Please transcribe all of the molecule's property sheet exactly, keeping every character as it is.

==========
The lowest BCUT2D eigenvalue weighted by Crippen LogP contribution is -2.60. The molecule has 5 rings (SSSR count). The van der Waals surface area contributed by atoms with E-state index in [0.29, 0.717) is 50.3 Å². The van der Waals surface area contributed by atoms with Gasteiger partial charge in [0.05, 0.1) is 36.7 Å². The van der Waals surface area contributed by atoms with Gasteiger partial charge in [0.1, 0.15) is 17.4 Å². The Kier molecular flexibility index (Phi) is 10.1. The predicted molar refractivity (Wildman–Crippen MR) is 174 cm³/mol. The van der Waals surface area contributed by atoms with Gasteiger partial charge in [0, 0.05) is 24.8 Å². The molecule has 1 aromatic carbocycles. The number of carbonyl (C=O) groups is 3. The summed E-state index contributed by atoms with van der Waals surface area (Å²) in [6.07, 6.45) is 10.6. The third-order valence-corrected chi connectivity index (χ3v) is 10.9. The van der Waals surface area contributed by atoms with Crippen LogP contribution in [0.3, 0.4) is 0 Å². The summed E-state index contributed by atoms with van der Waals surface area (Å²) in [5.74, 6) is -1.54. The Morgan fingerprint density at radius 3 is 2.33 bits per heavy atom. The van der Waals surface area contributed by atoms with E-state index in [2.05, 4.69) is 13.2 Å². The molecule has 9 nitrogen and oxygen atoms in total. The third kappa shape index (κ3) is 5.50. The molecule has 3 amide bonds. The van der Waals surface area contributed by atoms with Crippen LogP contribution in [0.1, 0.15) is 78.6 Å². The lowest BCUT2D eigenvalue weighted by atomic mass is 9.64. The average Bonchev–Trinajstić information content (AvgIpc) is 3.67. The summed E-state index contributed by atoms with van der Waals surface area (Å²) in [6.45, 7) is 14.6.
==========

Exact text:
The lowest BCUT2D eigenvalue weighted by Crippen LogP contribution is -2.60. The molecule has 5 rings (SSSR count). The van der Waals surface area contributed by atoms with E-state index in [0.29, 0.717) is 50.3 Å². The van der Waals surface area contributed by atoms with Gasteiger partial charge in [0.05, 0.1) is 36.7 Å². The van der Waals surface area contributed by atoms with Gasteiger partial charge in [0.1, 0.15) is 17.4 Å². The Kier molecular flexibility index (Phi) is 10.1. The predicted molar refractivity (Wildman–Crippen MR) is 174 cm³/mol. The van der Waals surface area contributed by atoms with Gasteiger partial charge in [0, 0.05) is 24.8 Å². The molecule has 1 aromatic carbocycles. The number of carbonyl (C=O) groups is 3. The summed E-state index contributed by atoms with van der Waals surface area (Å²) in [6.07, 6.45) is 10.6. The third-order valence-corrected chi connectivity index (χ3v) is 10.9. The van der Waals surface area contributed by atoms with Crippen LogP contribution in [0.3, 0.4) is 0 Å². The summed E-state index contributed by atoms with van der Waals surface area (Å²) in [5.74, 6) is -1.54. The Morgan fingerprint density at radius 3 is 2.33 bits per heavy atom. The van der Waals surface area contributed by atoms with E-state index in [2.05, 4.69) is 13.2 Å². The molecule has 9 nitrogen and oxygen atoms in total. The third kappa shape index (κ3) is 5.50. The molecule has 3 amide bonds. The van der Waals surface area contributed by atoms with Crippen LogP contribution in [0.1, 0.15) is 78.6 Å². The lowest BCUT2D eigenvalue weighted by atomic mass is 9.64. The average Bonchev–Trinajstić information content (AvgIpc) is 3.67. The summed E-state index contributed by atoms with van der Waals surface area (Å²) in [6.45, 7) is 14.6.